The overall picture: A system (e.g. a workflow management system) facilitates the processing of cases using a predefined process in which activities and their ordering is defined. The activities executed in this system are recorded in an event log which can be ‘reverse engineered’ using ProM for instance. The log contains actual executions of events on cases on a certain moment in time by a certain actor etc.
The result of this reverse engineering can be a process model describing the behavior recorded in the log but performance -, social network – and constraint analysis is also possible. We won’t go into all the possible analyses in this post.

So, an (event) log contains information about process instances (e.g. cases) and the events that are performed on/for them.

It is also important to understand that there are two levels: one is the conceptual level in which we do not talk about actual instances but generally talk about objects that can appear in a log. The other level is the instance level in which you look at specific instances of process instances, event executions, originators, etc. etc. In the general terms list I tried to indicate whether a term refers to a conceptual aspect or really refers to an (set of) instance.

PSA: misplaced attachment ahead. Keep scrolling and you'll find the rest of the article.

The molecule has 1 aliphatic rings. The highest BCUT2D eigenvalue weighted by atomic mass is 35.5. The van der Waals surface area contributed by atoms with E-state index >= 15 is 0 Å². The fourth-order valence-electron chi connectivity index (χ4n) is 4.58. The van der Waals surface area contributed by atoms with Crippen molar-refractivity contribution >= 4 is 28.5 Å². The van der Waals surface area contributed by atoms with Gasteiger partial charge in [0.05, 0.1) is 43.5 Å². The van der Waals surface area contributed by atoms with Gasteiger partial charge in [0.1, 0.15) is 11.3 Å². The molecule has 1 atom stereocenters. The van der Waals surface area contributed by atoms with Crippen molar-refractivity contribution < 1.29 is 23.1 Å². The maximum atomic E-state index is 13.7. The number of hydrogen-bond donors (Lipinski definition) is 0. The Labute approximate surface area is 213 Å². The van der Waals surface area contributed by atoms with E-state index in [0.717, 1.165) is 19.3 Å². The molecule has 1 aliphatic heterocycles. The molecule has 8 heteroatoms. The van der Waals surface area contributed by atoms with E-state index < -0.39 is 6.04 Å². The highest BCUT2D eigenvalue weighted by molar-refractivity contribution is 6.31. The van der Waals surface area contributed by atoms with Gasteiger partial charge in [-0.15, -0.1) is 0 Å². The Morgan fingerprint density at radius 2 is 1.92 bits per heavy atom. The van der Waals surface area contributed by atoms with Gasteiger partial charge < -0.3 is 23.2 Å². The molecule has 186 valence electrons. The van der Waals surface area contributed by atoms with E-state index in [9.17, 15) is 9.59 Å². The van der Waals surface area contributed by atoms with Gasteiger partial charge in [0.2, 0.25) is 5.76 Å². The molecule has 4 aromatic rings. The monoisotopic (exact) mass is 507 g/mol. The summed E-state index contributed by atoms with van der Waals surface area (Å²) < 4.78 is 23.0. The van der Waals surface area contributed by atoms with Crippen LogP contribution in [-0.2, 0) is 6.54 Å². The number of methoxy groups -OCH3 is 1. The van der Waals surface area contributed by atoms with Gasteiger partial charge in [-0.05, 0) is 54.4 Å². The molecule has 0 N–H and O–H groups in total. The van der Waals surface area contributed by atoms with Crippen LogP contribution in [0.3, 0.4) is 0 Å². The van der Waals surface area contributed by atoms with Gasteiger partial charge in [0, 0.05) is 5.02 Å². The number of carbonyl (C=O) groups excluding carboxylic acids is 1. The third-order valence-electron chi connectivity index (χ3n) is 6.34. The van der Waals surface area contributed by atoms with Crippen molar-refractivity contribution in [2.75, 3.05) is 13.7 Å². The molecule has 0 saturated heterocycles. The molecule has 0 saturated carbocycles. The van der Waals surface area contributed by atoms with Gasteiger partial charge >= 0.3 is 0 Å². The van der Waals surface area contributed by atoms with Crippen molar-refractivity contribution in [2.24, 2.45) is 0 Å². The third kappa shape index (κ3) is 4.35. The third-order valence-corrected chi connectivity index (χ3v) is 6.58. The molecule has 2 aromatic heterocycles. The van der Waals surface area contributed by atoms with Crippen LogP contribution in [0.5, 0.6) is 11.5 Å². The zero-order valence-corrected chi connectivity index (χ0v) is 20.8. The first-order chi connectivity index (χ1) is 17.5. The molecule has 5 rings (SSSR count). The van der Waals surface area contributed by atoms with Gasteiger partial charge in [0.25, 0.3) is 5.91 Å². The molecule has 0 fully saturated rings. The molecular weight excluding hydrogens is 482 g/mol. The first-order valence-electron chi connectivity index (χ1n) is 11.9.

General Process Mining terms:

(Used in ProM 5.2 and MXML, new terms are used in ProM 6 and the XES event log format)

  • Activity An action or task that can be performed for a process instance (conceptual level);
  • Data attribute An extra attribute recorded in the MXML file. Examples are the amount of a purchase order or the patient’s age. These attributes can for instance be used for decision analysis in ProM (conceptual level);
  • Event This can either refer to an activity or an event instance performed by a resource on a certain time for a specific process instance. The meaning therefore depends on the context in which it is used;
  • Event Class Used in the ProM Dashboard, it refers to the number of different activities encountered in the log (instance level).
  • Event Log A recording of a set of events, an MXML log is an example of an event log format (instance level);
  • Event Instance A recording of an executed event with information such as execution timestamp, event type and originator (instance level);